Future skills: Time management
The final article in our Future Skills for the Fourth Industrial Revolution series, where we provide parents with the information they need to help their children to thrive in an increasingly high-tech world.
Not all students take to the task with ease. “It depends on their temperament, but I would say most children struggle.” (iStock)
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With obstinate toddlers and slothful teenagers it may seem that the concept of time management is one that many kids will never grasp. However, all is not lost and as they grow children can get the hang of it.  

Danielle Gair, primary school teacher at Constantia Waldorf in Cape Town, talked to us about how to encourage healthy time management skills in kids.

“In the classroom I always start a lesson with expectations of what they aim to complete,” she told us, “and then remind them during the lesson how much time they have and where they should be in the work. Setting them homework and projects with due dates also helps.”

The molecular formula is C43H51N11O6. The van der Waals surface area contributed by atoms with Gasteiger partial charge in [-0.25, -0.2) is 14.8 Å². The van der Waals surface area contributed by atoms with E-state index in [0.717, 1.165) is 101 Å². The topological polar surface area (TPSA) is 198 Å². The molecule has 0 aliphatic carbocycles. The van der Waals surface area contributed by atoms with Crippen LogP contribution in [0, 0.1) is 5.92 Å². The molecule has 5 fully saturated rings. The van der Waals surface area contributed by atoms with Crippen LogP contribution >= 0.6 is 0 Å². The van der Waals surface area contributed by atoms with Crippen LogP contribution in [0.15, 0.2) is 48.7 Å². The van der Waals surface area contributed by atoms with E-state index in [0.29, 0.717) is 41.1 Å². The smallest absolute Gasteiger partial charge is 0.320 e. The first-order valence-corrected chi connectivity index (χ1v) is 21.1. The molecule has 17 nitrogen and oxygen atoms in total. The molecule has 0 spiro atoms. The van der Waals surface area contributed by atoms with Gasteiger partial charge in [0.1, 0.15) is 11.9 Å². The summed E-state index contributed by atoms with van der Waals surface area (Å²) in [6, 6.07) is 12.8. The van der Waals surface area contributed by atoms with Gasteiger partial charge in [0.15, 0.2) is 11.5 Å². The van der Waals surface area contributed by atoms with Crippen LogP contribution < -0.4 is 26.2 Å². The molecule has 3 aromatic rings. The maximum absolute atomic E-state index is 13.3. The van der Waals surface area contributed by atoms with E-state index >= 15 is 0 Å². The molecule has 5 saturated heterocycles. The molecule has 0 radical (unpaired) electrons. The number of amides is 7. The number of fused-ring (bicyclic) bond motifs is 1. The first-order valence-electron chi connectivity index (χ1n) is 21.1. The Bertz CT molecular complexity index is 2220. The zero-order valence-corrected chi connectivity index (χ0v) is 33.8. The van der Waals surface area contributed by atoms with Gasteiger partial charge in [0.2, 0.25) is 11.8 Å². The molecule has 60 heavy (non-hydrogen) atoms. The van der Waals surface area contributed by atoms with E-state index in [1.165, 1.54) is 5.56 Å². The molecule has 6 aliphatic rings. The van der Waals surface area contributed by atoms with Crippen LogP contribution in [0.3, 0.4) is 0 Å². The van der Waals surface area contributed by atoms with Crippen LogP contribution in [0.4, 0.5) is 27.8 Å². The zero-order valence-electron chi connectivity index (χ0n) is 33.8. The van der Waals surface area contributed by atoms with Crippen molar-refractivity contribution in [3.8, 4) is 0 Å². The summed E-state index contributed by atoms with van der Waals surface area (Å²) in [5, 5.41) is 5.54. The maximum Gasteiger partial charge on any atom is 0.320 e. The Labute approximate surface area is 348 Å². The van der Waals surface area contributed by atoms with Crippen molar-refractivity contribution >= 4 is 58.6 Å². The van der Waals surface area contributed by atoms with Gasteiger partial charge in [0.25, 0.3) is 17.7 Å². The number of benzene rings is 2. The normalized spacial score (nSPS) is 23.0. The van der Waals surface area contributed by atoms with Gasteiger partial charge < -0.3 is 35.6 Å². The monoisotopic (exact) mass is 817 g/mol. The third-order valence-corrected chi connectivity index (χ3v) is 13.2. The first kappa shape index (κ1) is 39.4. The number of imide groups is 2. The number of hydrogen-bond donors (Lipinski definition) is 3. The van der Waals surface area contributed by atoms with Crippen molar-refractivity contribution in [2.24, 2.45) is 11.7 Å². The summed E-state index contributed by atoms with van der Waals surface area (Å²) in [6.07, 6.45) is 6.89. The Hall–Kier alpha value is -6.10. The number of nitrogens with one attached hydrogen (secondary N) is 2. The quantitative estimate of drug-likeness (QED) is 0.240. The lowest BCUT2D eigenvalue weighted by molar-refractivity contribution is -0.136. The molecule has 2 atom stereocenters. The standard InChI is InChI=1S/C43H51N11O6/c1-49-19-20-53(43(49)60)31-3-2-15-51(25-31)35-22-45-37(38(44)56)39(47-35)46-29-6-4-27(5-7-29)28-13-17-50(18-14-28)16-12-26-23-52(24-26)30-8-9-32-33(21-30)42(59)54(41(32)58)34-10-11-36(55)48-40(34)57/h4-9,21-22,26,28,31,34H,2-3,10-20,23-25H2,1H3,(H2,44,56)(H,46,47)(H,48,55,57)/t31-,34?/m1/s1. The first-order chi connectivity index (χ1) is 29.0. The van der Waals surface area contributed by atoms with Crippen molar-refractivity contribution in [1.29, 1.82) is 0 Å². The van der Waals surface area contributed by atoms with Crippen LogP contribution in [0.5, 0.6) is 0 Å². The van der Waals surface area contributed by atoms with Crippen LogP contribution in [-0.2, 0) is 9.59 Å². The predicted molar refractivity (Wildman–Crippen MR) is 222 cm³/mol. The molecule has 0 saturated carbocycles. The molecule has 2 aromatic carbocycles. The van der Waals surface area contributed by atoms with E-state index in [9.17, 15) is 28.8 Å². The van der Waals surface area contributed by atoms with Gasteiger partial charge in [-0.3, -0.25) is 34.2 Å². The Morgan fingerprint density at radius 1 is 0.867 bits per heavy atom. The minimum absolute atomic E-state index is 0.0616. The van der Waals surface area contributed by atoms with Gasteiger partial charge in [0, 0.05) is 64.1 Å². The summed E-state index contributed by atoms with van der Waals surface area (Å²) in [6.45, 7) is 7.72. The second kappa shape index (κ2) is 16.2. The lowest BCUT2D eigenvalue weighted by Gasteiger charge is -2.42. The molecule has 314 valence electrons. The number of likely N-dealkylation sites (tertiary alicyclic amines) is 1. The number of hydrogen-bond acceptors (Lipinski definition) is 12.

Not all students take to the task with ease. “It depends on their temperament, but I would say most children struggle,” Danielle says.

The Waldorf teacher’s top tips are:

·       Set age-appropriate expectations

·       Clearly explain what needs to be done

·       Use something visual for younger kids

·       Lead by example

She explains that for older kids, who may be doing projects with lots of different sections that may include facts and artistic elements in one project, it helps to teach them how to spread the work out.

She also says that “stories that involve time management with fun characters showing how things can go wrong or right are helpful.”


Read more in our Future Skills series here

“The ability to reflect”

Thato Malele of Future Nation Schools in Johannesburg adds that it is natural for parents not to want their child to look tardy, to be left out or to get into trouble with their teachers, but a huge part of self-awareness is the ability to reflect on how their actions contribute to building their reality. 

This involves letting them see how they can create a desired reality by setting goals, being reflective or managing their time. 

“Allowing your child natural consequences to follow their action or inaction is a really good way of facilitating these learnings,” she told us.

“When a child leaves homework at home, it may be better to allow him/her to get into trouble so s/he can see how lack of planning or time management created a reality s/he did not desire.”  

What are you most concerned about when thinking of your child growing up in a society saturated in technology?

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